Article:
(November 13th, 2013)
I just got back from Surfari Charters in Nicaragua where we scored some insane waves, unbelievable fishing and a bunch of stories I can’t publish on the internet!
I didn’t snap many pictures, actually left my phone packed in my bag the entire trip except for a couple of shots.
The first pic is of our group right after our last trip. (Left to right): Travis Brown a good friend of mine who runs Watermen’s Bar & Grill, the restaurant onsite with REAL and Watermen’s Retreat in Cape Hatteras. Travis is a food service genius, who came to work with us committed to “Charge Like a Grom”. In the water, he’s the same way. First one in, last one out every session! This was Travis’s 4th trip to Nicaragua. Next to Travis is longtime friend Stephan Roussan. Steph helped us develop the first set of REAL logos back in 2001, including the “Flying R” logo we still use today. I’ve been sessioning with Stephan for over 25 years now in 5 different sports. Never a dull moment or short session, ever. That’s me next and then “Big Hair” Dave Brisacher on the right. Big Hair is one of the lead men in Dub Island Sound System and also runs his own production company that helps us run music weeks at REAL including the Triple-S Invitational and Slickstock. Last year Dave landed us YELLOWMAN for Slickstock, for 2014 he’s working on Tanya Stephens and Mix Master Mike from the Beastie Boys! What?! Boy’s got connections!
We had such an epic day the day this photo was taken. Here’s a brief clip of how the day went down: Wake up “door bang down” at 4:30am. Breakfast finished by 5am. At the beach loading the boat 5:30am. In the water surfing at 6am. Absolutely flawless overhead beach break barrels, blowing offshore at 5mph for over 3.5 hrs, oh yea just us, totally private session! Then we head 13 miles offshore and catch 5 of these dorados, plus two big macks and another 2 super strong jacks. Then we took this picture. After that we got our Land Cruiser stuck in a ditch and had to get towed out by a front end loader…5 minutes total elapsed time! After that?! A different beach break, by then totally glassed off with sunset pink oil and a lightning storm on the opposing horizon. Felt like we were filming a surf movie to AC/DC Thunderstruck. Then we had our “Last Supper”, got super loose and partied it up with the other crew at the camp from Long Beach, Long Island (John, John, Mike and Chet…What’up???!!!!) Killer day, I THINK we made it ‘til 10pm that night, but I can’t remember, nor could I even focus on my watch after all that!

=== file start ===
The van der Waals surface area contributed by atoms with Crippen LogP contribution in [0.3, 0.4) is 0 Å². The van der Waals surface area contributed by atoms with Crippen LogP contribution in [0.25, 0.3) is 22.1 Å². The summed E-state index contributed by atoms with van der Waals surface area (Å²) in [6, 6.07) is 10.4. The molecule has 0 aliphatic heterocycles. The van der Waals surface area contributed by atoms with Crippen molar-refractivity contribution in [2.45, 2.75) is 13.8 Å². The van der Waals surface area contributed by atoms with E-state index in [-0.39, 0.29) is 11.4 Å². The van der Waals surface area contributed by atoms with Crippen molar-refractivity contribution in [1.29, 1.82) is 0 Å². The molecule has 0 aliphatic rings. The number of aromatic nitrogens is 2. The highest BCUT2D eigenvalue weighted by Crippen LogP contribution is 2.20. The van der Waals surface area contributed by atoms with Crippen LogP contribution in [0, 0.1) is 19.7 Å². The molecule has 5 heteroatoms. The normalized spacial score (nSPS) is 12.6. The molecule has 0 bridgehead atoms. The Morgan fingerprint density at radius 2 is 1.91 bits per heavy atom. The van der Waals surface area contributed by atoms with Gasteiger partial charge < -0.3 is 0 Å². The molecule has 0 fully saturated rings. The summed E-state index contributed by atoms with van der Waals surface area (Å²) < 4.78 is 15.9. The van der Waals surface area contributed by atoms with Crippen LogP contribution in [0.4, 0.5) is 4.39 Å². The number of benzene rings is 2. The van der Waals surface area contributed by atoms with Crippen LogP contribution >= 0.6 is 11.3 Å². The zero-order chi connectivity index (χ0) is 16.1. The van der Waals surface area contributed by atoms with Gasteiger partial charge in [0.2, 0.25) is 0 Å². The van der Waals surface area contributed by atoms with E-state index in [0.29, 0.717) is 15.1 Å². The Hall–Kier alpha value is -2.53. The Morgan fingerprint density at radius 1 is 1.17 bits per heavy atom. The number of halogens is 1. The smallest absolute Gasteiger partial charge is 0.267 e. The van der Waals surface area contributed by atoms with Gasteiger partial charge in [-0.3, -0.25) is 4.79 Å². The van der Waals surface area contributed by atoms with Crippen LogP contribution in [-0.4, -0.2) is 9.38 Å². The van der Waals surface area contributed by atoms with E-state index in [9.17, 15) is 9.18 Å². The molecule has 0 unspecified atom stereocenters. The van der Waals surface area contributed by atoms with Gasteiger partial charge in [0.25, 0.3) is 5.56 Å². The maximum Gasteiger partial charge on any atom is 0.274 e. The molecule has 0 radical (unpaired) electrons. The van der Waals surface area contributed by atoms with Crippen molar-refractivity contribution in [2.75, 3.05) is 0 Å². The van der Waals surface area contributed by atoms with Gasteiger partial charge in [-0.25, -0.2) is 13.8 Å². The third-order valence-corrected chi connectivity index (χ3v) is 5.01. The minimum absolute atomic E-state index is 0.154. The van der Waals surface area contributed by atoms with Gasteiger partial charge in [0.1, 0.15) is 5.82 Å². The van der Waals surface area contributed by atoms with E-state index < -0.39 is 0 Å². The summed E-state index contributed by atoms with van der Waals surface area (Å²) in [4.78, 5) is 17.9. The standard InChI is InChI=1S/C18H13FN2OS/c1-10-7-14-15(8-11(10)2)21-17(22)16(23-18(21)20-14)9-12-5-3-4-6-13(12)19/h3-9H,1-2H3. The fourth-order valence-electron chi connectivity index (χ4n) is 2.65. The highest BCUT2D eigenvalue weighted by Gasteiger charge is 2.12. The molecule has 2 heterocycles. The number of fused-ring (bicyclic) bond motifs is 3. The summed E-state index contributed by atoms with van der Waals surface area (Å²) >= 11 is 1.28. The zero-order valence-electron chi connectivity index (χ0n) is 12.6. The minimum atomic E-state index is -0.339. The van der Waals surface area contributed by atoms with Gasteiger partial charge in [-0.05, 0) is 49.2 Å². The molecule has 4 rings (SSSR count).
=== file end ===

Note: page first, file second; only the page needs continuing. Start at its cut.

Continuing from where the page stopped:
The second pic shows the boards I took on the trip. This is my third year going to Surfari, so I’ve been able to match the reports to the forecasts to what actually shows pretty well over that amount of time. This year’s trip was showing consistent surf, not big, with afternoon onshores and then a dip in size later in the week. Looked like chest to a few feet overhead for most of the week and then dipping to waist to chest, maybe a touch smaller by the last day. In summary, you could probably take only one board and it would work for everything, which is way different from last year where we started with waist high and ended with double overhead. (For reference I am 6’2″ x 215lbs)
The first board on the left is my trusty …Lost LayZboy 6’0 with glass/resin by the Lucky Bastards (6’0 x 22 x 2.75 @ 41.7 liters) I threw this in my FCS Team Travel Bag at the last minute when I saw the drop in the swell end of week and also some onshores springing up in the afternoons. My thought was to max out my low-end range and also be covered for bumpy slop. Funny that I got my best barrel of the trip on this board when Friday’s surf was twice what they predicted. This board has surprised me so many times, it’s stopped surprising me. I just expect it to work in everything now. The LayZboy also worked really well on days when the onshores filled in and everything got bumped out. I’m on vacation and want to surf every minute I have, not wait for it to “get better”.